Mark Brophy and Grace Donnellan discuss their experiences on the J1 in America and summer in Canada respectively and offer advice on how to make the most out the experience.
Mark Brophy's J1 Experience:
Going to Chicago on the J1 may have been one of the best decisions of my life so far. I went by myself, leaving my friends and family back in Dublin, to work, live and travel all on my own for the first time in my life. Giving myself the opportunity to be something that I may have been too timid to be in Ireland. This may not be exactly what you will experience on your own J1, but it is certainly an option, as the J1 experience is entirely what you choose to make of it.
The J1 is one of the easiest visas an Irish student can to work and travel. With it, you get to work for two months and then travel for one. The work is usually minimum wage, and you will likely rely on tips for most of your income. Living in America gave me a whole new perspective on culture and society. I got to live the crazy stories about America I had only heard about beforehand. As well as shifting your perspectives, America also offers a vastness you can't get in Ireland. A common saying is that 100 miles in Europe is considered far and 100 years in America is a long time ago. Travel far and see the amazing variety that Ireland might just be a bit too small to have. Experience truly special things, such as walking around New York and going to a Broadway play. Going on a J1 it is what you make of it, so break out and try anything and everything.
Here are some few things that would be handy to know before going. Be aware that their universities come back earlier than our own and it wasn't uncommon for people to be asked to leave their accommodation as soon as they finished work. Even if that wasn't what they originally agreed to. This happened to roughly one-third of the friends I made over there. I would also suggest you bring over your own Ibuprofen, Lemsip and other common over the counter medicines. The medicine over in the US is very strong and they often overprescribe. In addition to this, the doctors over there are incredibly expensive. A good alternative is a large pharmacy chain called CVS which has a quick check system where they can give you a quick diagnosis and offer you the appropriate medicine.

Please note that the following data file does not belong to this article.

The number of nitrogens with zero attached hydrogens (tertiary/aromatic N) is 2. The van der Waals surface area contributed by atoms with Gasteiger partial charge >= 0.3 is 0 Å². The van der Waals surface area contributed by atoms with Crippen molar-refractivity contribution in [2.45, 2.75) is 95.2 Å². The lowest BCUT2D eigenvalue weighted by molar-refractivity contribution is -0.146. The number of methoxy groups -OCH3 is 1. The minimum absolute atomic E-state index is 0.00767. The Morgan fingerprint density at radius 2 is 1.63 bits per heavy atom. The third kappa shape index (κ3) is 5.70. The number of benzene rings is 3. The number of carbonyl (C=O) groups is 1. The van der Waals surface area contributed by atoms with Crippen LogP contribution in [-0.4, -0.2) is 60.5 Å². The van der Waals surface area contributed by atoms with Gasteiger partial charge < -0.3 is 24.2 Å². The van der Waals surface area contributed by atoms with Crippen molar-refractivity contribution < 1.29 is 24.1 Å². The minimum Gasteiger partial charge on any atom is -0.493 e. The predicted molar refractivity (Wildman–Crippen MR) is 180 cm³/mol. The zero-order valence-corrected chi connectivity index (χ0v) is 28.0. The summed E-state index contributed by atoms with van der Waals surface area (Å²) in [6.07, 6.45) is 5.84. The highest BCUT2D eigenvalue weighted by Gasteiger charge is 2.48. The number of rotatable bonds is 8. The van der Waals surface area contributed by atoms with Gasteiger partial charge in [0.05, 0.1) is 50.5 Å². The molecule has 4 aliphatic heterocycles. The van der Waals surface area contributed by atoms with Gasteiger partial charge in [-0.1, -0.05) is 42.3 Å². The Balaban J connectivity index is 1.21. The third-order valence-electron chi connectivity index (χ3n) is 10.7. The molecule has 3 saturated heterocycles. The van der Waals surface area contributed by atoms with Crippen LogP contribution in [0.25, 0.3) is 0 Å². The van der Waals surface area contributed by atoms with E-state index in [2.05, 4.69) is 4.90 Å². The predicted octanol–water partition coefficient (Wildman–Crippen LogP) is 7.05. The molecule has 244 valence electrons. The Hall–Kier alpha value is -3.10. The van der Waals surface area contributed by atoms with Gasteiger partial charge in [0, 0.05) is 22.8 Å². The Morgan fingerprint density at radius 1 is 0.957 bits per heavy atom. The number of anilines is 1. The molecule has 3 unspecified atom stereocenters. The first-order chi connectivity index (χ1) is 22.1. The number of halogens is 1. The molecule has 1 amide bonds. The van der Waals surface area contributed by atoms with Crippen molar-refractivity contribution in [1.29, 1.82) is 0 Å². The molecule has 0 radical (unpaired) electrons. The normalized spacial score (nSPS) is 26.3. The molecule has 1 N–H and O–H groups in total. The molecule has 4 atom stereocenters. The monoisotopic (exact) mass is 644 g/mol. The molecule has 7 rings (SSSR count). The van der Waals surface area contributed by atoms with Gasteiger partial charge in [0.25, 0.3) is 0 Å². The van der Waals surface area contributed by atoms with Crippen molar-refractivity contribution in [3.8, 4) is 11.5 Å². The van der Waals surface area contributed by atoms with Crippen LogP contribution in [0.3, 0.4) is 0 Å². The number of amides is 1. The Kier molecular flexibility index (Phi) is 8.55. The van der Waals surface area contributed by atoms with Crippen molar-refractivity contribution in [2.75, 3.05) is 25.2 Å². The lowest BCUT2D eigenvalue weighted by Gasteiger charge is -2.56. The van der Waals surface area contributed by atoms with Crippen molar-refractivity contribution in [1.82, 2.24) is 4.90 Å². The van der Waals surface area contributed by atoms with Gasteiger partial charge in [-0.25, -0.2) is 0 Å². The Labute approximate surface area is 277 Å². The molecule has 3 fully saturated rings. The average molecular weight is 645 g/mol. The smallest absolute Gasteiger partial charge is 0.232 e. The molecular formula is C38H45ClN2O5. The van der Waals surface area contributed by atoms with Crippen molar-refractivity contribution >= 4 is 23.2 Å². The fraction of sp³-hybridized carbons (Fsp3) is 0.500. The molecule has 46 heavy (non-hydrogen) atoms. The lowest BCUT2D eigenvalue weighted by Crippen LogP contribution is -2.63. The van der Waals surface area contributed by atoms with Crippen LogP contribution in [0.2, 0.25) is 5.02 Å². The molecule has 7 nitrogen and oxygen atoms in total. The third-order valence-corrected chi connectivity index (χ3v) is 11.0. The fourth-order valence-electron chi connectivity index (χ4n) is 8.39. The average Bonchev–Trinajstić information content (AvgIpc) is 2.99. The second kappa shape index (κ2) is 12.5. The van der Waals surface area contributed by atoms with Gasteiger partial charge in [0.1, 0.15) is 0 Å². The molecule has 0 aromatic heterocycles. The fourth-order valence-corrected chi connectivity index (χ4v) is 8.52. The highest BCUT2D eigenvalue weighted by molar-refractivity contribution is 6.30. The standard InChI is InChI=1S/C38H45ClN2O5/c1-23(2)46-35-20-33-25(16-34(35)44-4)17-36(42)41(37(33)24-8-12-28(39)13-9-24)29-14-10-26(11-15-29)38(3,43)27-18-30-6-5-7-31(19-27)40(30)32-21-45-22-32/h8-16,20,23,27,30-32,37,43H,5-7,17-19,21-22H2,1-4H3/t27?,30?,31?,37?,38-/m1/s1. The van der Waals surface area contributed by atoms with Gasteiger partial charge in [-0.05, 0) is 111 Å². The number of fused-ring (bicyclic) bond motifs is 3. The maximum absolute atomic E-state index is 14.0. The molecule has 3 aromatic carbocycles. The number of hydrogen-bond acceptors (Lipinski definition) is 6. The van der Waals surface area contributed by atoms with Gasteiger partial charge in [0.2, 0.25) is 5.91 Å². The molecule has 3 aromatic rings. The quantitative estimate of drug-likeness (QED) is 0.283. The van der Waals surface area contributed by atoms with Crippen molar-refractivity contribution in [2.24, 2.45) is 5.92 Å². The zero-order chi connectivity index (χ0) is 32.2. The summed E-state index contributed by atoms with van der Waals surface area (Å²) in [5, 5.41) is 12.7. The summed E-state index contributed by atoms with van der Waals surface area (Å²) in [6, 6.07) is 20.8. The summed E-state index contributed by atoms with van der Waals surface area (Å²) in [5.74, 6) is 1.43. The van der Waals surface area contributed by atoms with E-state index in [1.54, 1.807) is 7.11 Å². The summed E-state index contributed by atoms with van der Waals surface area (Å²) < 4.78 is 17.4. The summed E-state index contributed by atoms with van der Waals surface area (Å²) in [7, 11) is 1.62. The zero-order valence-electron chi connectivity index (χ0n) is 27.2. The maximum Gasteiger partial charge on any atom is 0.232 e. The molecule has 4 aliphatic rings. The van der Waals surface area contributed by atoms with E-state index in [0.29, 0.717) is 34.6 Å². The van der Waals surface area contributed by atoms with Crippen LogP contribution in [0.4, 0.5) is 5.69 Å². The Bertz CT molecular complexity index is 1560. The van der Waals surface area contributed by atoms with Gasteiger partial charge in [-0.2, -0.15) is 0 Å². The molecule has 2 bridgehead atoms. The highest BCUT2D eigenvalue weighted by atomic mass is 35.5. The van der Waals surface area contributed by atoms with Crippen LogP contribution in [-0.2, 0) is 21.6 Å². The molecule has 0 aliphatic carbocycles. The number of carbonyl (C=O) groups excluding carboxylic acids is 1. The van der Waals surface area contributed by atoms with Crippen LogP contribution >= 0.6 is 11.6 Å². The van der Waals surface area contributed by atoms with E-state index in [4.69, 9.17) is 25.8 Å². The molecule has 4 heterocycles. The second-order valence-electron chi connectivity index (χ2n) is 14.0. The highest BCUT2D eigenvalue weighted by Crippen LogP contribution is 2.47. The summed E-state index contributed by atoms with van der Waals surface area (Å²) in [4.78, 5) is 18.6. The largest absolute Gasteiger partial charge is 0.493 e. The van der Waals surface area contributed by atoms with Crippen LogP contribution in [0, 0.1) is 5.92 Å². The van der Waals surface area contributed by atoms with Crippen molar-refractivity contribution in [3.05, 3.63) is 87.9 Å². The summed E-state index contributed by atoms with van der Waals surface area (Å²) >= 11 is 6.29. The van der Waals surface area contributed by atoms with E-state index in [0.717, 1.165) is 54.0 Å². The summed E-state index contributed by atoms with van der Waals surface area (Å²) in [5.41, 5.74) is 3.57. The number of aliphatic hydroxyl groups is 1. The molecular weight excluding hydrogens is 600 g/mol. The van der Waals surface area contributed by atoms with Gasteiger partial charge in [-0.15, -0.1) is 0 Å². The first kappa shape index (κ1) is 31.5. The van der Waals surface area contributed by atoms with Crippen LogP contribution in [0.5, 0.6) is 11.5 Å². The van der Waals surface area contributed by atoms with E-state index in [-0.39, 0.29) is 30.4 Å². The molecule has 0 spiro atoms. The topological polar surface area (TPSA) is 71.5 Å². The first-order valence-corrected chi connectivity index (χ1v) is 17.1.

That is the J1, a journey that can go anywhere so long as your willing to go for it.
Grace Donnellan's Summer in Canada:
Last year me and seven of my friends decided to spend the summer in Vancouver. It was the best summer of my life and an experience I’d recommend to everyone. Applying for the IEC visa is pretty simple. First you create a profile and are put into a pool with everyone else from your country. Every month people are randomly selected from the pool and invited to apply. My friends and I all waited around a month or two for an invitation. Once you get the invitation you fill out a few online forms and submit some documents. You also have to submit your biometric information in an office in Dublin. You have 20 days to complete your application but once you are organised about it this is more than enough time. You will receive your visa a few weeks after finishing your application. It is best to begin the process in January to make sure you have plenty of time.
Accommodation can be hard to find. We were lucky enough to have it organised weeks before we went over but some people I know only got somewhere days before they left. Other people ended up staying in AirBnBs for the first few weeks while trying to find a place to live. My advice is to join Facebook groups, especially ones for students from the local universities as there will be students subletting for the summer. Frats are also a good option if you don’t mind living with a lot of people! Areas around UBC, Kitsilano, Jericho and Dunbar are the most popular with Irish students. Unlike a J1 you don’t need to have a job before you go to Vancouver. We spent a day or two handing CVs out all around downtown Vancouver and Granville Island and we all got multiple interviews and jobs in the end. It takes perseverance but there is no shortage of employment there so you’ll get one eventually. The transport system in Vancouver is pretty good, make sure you get a Compass Card, their equivalent to a leap card, once you arrive. Vancouver is an amazing city with beautiful beaches and scenery, the most important thing to do is enjoy your summer!